After a commitment last week, there was a follow up to address advertiser concern about where their ads where showing up, by Google Chief Business Officer Philipp Schindler. He outlined and reiterated the steps that Google is taking on brand safety measures in a blog post Wednesday.
This has come after hundreds of advertisers have pulled their advertising from Google and YouTube over continuing to display extremist content. The boycott first began in the UK after the British government pulled its own ads and summoned Google to appear before the British Cabinet Office. The concern over ads being displaying over the offensive content quickly spread to the US, where major brands pulled ad spend from YouTube and Google Display Network.
Schindler reiterated that thousands of sites are added daily to the GDN and over 400 hours of video are uploaded to YouTube every minute. He provided some new details on the effors that had been announced last Thursday.
New brand safety tools were outlined in Schindler’s previous post, but new controls will include these measures:
New default setting: Ad settings will now default to exclude “potentially objectionable content.” It’s not clear yet what those categories will be. Advertisers can choose to opt back in to the default exclusions.
Account-level exclusions: Instead of having to add exclusions at the campaign level, advertisers will be able to exclude site placements and YouTube channels accountwide.
New controls: It’s vague at this point, but Google says it will add controls to exclude content and fine-tune where their ads can appear.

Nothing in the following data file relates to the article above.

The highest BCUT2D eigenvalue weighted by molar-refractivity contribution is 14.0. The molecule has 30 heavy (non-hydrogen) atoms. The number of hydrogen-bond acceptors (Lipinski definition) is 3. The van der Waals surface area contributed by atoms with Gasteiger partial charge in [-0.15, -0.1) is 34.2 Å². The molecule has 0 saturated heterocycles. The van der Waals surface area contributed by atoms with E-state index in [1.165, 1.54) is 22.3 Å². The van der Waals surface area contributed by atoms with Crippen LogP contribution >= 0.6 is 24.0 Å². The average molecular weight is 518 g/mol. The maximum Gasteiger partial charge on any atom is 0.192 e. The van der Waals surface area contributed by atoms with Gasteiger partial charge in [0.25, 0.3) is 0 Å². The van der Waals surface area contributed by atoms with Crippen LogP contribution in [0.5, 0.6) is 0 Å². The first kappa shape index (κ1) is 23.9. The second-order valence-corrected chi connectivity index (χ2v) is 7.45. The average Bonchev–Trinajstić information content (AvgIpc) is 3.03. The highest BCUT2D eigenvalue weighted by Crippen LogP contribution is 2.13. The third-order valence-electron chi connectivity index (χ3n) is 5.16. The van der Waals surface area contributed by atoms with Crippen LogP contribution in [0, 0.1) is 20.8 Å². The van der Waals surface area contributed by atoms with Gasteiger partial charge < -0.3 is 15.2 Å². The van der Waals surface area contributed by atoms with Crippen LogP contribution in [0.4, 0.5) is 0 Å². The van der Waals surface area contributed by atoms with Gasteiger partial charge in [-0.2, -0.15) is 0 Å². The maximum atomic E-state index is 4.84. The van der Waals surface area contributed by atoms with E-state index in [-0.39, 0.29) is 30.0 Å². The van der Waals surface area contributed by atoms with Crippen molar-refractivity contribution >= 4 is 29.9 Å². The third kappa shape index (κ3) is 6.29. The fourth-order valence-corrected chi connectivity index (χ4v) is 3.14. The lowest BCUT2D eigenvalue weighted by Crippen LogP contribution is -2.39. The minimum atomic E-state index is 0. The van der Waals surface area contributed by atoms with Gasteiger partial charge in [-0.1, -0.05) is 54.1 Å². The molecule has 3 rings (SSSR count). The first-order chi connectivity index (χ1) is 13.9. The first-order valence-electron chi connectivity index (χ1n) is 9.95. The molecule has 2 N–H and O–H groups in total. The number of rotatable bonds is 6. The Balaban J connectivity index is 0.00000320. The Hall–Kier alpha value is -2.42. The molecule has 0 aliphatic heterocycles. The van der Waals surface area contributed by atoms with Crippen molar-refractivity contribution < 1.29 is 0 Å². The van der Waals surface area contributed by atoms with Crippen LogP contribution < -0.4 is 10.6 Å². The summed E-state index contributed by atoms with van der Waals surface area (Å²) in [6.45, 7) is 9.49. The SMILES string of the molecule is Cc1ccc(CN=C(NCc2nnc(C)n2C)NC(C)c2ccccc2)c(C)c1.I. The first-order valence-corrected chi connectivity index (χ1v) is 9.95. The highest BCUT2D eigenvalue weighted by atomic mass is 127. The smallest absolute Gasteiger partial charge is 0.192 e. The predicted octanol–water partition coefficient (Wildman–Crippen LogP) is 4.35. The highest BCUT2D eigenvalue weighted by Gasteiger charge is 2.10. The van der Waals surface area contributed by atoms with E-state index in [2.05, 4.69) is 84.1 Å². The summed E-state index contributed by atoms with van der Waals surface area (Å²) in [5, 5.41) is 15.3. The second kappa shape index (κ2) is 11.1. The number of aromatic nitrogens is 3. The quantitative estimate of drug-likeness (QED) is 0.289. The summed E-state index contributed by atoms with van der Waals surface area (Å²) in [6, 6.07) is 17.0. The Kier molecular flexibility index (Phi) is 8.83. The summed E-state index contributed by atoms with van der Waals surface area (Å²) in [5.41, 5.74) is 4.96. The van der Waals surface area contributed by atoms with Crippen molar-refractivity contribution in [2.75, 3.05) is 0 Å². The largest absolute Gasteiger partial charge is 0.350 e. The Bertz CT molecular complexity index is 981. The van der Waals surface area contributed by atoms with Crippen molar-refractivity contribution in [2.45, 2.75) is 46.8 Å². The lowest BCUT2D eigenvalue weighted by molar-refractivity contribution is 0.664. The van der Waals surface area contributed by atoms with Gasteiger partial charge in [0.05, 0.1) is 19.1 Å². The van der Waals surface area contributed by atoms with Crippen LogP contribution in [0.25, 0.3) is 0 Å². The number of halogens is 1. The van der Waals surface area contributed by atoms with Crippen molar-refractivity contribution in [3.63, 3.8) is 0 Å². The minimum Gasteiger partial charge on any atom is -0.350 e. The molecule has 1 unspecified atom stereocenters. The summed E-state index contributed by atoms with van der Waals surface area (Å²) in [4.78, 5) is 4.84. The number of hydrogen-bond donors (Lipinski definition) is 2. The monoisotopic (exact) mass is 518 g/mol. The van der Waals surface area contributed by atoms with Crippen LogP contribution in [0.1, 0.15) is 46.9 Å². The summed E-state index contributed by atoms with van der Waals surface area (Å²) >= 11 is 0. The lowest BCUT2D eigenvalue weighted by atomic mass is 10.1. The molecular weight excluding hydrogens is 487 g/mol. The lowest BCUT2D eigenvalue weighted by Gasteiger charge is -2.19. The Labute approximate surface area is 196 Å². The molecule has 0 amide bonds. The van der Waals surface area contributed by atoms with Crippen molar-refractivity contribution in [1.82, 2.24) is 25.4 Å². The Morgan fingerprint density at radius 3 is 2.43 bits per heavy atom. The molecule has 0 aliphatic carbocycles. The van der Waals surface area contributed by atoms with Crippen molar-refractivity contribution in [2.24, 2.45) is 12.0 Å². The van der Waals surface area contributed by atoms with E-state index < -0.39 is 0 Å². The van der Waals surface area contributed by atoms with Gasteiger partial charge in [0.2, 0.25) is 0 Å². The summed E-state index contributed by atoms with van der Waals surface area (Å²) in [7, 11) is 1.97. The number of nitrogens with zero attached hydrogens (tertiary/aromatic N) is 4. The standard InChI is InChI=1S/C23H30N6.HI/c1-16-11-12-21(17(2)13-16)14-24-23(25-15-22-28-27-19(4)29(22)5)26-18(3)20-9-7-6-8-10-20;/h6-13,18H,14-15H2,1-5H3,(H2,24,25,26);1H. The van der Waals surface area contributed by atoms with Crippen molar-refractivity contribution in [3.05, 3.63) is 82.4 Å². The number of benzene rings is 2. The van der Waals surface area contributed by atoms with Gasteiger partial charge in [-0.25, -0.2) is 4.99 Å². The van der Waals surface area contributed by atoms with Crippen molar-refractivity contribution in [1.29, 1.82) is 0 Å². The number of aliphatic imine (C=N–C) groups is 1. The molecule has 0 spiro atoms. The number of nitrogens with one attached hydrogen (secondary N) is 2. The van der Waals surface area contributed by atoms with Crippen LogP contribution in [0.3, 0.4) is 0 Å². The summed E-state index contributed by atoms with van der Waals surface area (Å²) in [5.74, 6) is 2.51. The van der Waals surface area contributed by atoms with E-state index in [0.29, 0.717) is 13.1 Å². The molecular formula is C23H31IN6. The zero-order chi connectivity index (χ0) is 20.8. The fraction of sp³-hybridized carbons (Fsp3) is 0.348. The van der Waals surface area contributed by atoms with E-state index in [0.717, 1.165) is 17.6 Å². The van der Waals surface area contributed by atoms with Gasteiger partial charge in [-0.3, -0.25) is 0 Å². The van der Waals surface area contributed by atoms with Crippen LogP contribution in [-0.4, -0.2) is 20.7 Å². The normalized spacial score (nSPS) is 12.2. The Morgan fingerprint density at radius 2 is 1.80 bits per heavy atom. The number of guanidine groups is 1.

Regarding hate speech, Google says that they will remove ads “more effectively” from content that attacks or harasses people based on race, religion, gender or similar categories. This isn’t going to be a change in policy, but apparently a change in stridency. The post wouldn’t explain the kinds of added measures that were going to be taken, or why they weren’t in place already.
With what sort of content that can appear on YouTube, the video site may be getting stricter on the sort of content that can show up on the platform, much less having ads showing before them. The team is reviewing the existing community guidelines around the sort of content that’s currently allowed on the platform, and not “what content can be monetized.”
But for now, measures are being taken to ensure that ads show on YouTube Partner program creator content, and not on videos that impersonate other channels or violate community guidelines.
In the coming months, Google will make video-level reporting available to all advertisers.
Google will be hiring “significant numbers of people,” as well as developing tools that will be able to increase capacity for reviewing ad-enabled content. They will also provide a faster process for advertisers to escalate complaints about ads being served next to objectionable content. Ultimately, the idea will be to resolve issues in “less than a few hours.”